- The project must be personally challenging. You cannot simply
cook a meal or learn to strum a couple of chords on a guitar.
Consider completing a project that involves community service,
such as volunteering at a convalescent hospital or food bank,
coaching youth sports, or organizing a fundraiser for the
American Heart Association or other worthy foundations. Other
successful project ideas include building/constructing something,
teaching (more than three students), working at an after-school
- The project must be independently completed. You cannot
complete a project with other seniors, and if you are part of a
group that is working on something (for example, a missionary
trip to Mexico or Habitat for Humanity) there must be sufficient
evidence of what you have completed on your own, without the
assistance of other people.
- The project itself must take at least 15 hours. This time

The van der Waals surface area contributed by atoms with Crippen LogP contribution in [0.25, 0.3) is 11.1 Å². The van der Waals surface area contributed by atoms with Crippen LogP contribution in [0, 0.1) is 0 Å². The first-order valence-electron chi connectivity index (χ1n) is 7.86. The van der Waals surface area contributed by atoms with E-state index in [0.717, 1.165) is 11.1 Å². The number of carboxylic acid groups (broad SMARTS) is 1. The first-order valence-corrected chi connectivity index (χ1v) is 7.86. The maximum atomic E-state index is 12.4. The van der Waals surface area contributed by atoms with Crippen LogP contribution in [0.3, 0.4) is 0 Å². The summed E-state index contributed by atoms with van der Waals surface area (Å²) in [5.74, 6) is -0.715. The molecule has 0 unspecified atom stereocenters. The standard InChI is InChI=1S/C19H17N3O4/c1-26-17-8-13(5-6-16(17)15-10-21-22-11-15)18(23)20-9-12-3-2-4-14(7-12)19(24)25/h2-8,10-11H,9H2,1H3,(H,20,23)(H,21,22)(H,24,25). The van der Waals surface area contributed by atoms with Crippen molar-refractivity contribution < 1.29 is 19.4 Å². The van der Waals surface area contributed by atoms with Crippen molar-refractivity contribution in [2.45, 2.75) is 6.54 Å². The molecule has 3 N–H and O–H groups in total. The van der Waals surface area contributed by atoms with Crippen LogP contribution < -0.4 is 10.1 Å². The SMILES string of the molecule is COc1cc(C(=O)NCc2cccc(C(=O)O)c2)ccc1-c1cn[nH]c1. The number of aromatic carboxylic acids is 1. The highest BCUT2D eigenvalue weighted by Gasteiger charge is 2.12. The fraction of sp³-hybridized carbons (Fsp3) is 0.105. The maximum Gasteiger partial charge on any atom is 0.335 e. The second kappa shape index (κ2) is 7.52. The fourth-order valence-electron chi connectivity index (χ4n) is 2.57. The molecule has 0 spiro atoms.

does not include researching/writing your paper or assembling
your presentation or portfolio.
- If you are in LEAD, your project must be community
service-based and you need at least 40 hours.
- There must be evidence of you physically completing the
project in the form of pictures or video, so keep track of
everything you do from the time you are approved. Lost phones,
crashed computers, or broken cameras are not excuses for lacking
- If you want to do a project that involves food, you must
cater an event or create some type of fundraiser to go along with
it. You also must show evidence of learning how to make the food.
All food projects will be run by Mr. Singer (Chef Scott) to check
- All portions of Senior Project, which are listed below, must
receive a passing grade.